Here’s a look at some of the anti-bullying legislation and initiatives around the country.
Ontario: The proposed Accepting Schools Act, proposed by the governing Liberals in November, would bring tougher consequences for bullying and hate-motivated actions — including expulsion. It would also require school boards to support students who want to lead activities that promote gender equity, anti-racism, understanding and respect for people with disabilities and people of all sexual orientations and gender identities.
British Columbia: The B.C. Teachers Federation recently lost its effort to force school boards to impose provincial anti-bullying programs ordered four years ago. The union claimed the Public School Employers Association was breaking the teachers’ collective agreement because not all school boards have implemented the programs — called student codes of conduct — as required by the provincial government in 2007.
Alberta: In 2009, Bill 206 was introduced in the Legislative Assembly. The legislation introduced educational measures programs that bullies would participate in. The legislation required that all incidents of bullying be reported to the principal. The principal would then consult with a police officer and the school board, which would report all incidences to the Minister of Education before the end of the school year.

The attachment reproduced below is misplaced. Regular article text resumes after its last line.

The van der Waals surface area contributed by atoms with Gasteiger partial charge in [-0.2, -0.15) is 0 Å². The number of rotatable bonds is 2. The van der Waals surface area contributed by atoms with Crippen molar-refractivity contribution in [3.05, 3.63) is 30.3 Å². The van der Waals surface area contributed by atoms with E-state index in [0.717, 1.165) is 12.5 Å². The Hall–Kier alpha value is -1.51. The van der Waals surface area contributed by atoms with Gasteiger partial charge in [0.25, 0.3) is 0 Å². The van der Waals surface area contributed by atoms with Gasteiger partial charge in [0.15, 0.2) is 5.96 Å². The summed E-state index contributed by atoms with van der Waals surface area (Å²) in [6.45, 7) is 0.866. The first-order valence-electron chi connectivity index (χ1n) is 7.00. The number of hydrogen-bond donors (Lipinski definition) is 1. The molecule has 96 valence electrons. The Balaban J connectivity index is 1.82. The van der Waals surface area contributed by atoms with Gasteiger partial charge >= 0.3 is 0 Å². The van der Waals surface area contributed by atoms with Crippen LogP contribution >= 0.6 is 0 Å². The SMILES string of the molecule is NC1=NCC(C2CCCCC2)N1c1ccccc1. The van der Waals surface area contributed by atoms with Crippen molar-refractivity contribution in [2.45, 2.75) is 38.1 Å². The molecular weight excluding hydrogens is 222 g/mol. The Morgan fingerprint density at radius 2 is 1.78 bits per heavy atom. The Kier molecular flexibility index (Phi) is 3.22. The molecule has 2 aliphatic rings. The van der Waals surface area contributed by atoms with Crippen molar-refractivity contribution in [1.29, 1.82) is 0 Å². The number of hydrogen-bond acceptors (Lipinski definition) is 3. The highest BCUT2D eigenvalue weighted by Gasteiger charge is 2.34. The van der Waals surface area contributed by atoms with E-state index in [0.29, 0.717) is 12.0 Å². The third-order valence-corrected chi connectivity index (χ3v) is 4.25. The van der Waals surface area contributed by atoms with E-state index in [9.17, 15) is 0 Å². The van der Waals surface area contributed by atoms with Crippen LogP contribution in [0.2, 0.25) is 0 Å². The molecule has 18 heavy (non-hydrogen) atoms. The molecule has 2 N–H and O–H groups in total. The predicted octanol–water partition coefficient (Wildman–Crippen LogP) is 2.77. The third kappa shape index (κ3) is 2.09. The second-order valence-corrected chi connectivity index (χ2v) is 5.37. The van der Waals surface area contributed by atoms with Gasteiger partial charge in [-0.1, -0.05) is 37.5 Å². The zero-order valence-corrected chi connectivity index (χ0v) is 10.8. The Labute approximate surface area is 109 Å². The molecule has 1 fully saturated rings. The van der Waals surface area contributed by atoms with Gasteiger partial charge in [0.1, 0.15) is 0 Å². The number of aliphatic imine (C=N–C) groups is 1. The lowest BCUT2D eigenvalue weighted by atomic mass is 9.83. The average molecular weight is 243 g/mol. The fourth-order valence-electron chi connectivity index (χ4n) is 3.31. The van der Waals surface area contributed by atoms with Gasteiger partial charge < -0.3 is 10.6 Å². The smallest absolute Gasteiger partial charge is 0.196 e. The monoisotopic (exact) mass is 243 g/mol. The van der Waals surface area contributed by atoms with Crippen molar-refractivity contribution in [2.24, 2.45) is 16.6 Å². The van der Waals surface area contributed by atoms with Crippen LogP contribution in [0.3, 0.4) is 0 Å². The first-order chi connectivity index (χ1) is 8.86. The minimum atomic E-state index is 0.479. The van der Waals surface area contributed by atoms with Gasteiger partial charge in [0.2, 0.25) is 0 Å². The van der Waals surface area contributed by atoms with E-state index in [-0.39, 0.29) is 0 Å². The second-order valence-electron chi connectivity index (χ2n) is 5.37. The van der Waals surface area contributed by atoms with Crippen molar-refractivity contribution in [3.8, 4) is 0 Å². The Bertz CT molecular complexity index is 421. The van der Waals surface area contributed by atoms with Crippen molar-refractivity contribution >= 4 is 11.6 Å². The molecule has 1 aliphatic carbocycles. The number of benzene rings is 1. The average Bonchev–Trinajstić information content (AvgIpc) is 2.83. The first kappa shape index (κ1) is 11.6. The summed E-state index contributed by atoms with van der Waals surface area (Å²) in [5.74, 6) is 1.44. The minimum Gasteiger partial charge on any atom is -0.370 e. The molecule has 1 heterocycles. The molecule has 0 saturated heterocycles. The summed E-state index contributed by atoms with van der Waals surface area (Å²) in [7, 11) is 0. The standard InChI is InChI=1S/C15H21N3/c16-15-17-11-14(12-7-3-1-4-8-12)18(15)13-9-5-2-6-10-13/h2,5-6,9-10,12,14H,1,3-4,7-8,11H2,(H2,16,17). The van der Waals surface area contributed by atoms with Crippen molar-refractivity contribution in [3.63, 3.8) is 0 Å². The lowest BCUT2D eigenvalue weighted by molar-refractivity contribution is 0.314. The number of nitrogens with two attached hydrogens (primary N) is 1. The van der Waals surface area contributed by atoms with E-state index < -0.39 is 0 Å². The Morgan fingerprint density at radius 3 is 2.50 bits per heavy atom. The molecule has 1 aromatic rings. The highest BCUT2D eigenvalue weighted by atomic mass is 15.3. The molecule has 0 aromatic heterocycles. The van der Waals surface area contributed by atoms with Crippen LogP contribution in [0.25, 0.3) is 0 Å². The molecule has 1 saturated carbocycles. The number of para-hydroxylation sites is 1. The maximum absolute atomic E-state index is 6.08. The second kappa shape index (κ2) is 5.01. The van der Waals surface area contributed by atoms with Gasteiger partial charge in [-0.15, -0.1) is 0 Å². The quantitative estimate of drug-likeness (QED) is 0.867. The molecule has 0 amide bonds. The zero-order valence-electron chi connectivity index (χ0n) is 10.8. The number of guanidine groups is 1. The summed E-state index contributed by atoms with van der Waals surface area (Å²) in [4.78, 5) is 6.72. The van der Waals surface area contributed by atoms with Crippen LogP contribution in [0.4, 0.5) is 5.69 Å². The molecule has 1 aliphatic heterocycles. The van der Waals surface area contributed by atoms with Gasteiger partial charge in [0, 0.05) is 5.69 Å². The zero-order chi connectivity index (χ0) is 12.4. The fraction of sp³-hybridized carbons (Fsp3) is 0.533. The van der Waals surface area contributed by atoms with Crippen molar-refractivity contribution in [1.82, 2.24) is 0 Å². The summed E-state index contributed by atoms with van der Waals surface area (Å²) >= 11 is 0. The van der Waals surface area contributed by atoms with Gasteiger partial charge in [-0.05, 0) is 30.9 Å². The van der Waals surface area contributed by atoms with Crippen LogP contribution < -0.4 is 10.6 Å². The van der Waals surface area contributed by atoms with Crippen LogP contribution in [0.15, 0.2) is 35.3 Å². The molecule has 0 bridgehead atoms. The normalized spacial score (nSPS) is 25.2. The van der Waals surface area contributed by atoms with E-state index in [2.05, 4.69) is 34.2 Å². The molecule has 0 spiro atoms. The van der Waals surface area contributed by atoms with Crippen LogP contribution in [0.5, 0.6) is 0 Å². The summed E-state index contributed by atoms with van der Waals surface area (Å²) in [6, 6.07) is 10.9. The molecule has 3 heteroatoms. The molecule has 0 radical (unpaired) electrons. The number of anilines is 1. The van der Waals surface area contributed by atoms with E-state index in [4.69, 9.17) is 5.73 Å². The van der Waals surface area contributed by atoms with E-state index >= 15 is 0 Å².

However, some school officials didn’t support the bill for being clearly defined enough or cover funding needed for new programs. The Alberta School Boards Association has called for changes to the provincial School Act and in a paper suggested that “public education opens its arms to all children regardless of nationality, belief or ability and, through this openness, models respect for diversity and the important role that each person holds in building a caring community and society.”
Nova Scotia: The suicide of 15-year-old Jenna Bowers-Bryanton last January prompted one parent to lead a charge for a new law against bullying, Jenna’s Law. Marsha Milner, whose two children were friends of Bowers-Bryanton’s, joined Nova Scotia Parents Against Bullying, which would like to see a new law that requires counselling for bullies.
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Manitoba: In 2004, the province of Manitoba legislated the Safe Schools Charter, which says that bullying, or abusing physically, sexually or psychologically — orally, in writing or otherwise — is unacceptable. The Charter requires that all schools develop codes of conduct and emergency plans in consultation with school advisory committees.
Quebec: Chantal Larose, whose 15-year-old daughter Marjorie Raymond committed suicide in November after being bullied, called for more services for victims. Premier Jean Charest said he’s receptive to new ideas on how to stop bullying.
- with files from The Canadian Press